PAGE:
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  15. I think Bikeyface's flipped North Roads look swell, and if she likes the way they work, that's what's important. If you know somebody who's handy with carpentry, he/she could build up some nice oval banked turns. A studio/velodrome would be a beautiful thing.

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  16. Is her saddle up high enough? I envy people who have a longer reach, which I don't have. The upside down handlebars look great but I can't ride them because I need a high saddle height and a shorter reach handlebar or higher handlebar.

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    1. The saddle is the right height for her. B is a couple of " shorter than me; in my test ride report of her Buena Vista the bike as shown was set up for me and not her.

      Whether the upside down position works depends on the bike and rider. It's not for everyone. She wanted to try it so we set it up this way; seems to like it so far.

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    2. The bike looks like it fits Bikeyface quite well especially when you look at all of her pictures on your Flickr account. It is surprising because of how the bike looks by itself but we all have different reaches, inseams, etc.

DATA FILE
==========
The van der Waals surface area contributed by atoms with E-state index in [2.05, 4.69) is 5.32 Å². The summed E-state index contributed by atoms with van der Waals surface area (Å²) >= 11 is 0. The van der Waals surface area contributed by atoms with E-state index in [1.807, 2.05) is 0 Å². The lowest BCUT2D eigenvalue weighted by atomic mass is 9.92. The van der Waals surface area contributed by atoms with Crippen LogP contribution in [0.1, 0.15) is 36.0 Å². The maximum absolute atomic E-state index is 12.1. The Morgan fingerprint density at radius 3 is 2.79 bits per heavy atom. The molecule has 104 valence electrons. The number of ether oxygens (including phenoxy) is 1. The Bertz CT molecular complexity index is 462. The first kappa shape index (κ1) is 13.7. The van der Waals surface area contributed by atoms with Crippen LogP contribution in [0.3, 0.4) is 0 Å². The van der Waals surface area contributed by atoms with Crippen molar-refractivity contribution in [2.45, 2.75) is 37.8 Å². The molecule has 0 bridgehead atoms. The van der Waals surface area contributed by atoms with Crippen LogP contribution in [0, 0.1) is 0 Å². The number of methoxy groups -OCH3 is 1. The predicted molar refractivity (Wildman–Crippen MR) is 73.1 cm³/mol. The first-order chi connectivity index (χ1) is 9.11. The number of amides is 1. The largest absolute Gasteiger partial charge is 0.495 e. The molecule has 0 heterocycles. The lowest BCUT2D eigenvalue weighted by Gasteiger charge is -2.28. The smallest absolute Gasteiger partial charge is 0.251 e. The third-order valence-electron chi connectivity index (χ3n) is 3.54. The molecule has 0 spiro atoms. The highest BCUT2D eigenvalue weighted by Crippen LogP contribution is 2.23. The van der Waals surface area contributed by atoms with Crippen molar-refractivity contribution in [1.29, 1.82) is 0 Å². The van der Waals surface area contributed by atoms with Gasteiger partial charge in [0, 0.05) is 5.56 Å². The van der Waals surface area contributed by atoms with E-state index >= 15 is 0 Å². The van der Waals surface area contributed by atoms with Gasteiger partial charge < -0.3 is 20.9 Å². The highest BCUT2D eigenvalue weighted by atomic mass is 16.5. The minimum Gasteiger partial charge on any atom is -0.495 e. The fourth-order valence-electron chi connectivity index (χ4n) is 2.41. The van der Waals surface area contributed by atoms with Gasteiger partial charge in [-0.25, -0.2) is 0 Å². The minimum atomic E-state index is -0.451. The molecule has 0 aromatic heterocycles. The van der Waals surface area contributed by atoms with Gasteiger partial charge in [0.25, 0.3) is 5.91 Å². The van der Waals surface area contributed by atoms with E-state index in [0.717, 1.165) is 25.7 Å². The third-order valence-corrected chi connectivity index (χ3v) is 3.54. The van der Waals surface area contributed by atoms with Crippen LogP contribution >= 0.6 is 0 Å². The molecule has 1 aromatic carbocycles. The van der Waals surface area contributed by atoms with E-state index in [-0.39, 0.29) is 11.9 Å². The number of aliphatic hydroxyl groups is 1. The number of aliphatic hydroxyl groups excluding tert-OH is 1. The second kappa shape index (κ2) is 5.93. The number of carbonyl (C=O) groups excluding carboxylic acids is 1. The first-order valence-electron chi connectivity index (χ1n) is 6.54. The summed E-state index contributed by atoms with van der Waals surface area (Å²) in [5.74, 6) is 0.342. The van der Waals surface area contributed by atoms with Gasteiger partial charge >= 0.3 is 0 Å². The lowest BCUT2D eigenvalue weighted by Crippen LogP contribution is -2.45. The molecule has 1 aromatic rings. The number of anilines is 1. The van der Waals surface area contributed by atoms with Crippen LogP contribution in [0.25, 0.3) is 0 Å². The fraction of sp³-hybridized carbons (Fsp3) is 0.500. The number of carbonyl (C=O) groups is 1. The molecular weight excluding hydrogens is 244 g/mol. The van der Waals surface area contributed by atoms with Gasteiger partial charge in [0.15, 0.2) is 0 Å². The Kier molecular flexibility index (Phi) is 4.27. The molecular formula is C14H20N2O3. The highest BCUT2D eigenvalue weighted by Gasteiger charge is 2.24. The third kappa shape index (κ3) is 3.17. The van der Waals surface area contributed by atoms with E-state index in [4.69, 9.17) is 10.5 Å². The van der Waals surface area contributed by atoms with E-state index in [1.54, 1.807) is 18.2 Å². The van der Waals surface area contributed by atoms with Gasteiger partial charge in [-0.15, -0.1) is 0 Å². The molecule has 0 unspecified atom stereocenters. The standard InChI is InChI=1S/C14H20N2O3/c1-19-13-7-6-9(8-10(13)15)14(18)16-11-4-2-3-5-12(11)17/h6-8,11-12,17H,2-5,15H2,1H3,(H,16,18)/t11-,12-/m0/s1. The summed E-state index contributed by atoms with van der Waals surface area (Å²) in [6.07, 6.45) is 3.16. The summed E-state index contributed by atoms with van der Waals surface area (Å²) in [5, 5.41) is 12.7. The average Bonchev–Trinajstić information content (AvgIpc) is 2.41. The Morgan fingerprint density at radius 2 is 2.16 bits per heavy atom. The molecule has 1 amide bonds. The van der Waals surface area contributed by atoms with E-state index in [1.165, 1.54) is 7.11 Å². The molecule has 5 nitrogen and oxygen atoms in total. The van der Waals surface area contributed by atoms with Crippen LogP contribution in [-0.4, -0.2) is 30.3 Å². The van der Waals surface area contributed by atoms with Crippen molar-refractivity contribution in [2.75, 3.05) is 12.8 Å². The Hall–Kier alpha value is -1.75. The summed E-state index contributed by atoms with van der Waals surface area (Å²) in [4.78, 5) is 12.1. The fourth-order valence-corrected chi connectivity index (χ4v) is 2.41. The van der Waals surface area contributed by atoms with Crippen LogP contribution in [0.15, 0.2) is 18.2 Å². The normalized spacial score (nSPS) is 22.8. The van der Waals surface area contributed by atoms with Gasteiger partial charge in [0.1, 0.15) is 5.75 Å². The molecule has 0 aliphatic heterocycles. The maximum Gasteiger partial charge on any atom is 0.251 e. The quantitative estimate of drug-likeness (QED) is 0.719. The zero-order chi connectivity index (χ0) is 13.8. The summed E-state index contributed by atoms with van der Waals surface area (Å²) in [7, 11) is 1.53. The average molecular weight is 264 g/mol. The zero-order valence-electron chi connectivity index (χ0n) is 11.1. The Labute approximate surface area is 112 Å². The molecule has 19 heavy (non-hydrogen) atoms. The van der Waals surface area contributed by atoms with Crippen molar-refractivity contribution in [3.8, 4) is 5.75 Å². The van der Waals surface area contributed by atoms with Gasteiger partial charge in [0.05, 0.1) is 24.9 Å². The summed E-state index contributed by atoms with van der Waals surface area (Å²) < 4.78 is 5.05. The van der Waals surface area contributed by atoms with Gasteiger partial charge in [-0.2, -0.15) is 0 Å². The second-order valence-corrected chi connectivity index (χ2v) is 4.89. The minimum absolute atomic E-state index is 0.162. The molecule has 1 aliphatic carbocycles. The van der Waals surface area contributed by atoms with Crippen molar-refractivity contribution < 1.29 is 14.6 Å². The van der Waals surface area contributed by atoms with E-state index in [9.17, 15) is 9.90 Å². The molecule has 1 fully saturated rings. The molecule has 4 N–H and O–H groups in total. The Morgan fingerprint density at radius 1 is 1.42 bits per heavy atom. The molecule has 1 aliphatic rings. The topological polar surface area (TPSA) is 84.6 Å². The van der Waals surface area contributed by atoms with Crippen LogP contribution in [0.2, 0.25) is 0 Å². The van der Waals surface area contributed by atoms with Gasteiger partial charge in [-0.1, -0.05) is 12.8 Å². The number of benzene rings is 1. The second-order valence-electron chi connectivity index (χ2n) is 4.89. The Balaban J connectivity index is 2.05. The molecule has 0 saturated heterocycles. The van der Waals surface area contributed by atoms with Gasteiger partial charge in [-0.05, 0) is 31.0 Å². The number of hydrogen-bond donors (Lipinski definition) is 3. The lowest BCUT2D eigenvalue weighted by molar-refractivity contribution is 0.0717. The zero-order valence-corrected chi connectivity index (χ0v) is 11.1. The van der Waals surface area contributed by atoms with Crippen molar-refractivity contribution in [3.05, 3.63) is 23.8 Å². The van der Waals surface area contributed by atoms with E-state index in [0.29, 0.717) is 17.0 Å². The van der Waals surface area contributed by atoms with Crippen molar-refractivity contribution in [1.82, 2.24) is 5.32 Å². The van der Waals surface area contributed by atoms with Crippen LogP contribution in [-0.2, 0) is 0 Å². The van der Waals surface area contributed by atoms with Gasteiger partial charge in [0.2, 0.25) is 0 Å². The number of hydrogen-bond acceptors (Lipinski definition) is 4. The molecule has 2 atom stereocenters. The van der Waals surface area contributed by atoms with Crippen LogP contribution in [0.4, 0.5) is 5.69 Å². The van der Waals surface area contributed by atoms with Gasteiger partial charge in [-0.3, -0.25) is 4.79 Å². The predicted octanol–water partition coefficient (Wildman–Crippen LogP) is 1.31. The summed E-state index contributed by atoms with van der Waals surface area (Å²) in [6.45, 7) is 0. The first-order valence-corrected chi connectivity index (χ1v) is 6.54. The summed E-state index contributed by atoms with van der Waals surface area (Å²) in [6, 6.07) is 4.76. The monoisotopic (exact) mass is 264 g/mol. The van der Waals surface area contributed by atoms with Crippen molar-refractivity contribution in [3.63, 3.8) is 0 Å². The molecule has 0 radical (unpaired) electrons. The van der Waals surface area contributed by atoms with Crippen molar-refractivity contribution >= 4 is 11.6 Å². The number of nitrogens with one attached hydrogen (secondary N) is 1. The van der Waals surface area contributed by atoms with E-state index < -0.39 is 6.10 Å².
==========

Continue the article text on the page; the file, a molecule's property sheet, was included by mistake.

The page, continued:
Re: winter - there is a reason most civilizations did most of their work, and fighting, in the summer in northern climates. Even with the right clothes and equipment it is still harder to be outside than in the spring/summer/fall.

      Local is great, when you have something local.

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  17. imho, you don't need the "Winter" in "Cozy Winter Neighborhood Madness" ;)

    I tend to find it afflicts a fair number of Metro Boston residents to some degree and just gets amplified in winter. Whenever new people move to Boston and ask about the virtues of living in, say, Jamaica Plain vs. Somerville, I point out "well, what you'll find is that your social circle will be primarily dictated by the people who live close to you and on which side of the river you'll be on. If you are already going to have a pre-established peer group (of co-workers, classmates, etc.) then figure out where they live and if you want to hang out with them, stay on the same side of the river and/or the same T-line."

    With that said, I spent New Year's riding from Somerville to a party in JP then over to another house in Newton to mark the turning of the year. Friends were saying that sounded forbidding and I simply replied that a "feature" of New England winter is that it has the potential to turn any calm 12 mile ride into a bit of adventure.

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  18. same sentiments here south of the river - except there's better food down here.

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  19. Been feeling the same in NE Minneapolis, trying to take my bike out in the snow on occasion. Just wrote about getting out bike shopping: http://dailytimetrial.blogspot.com/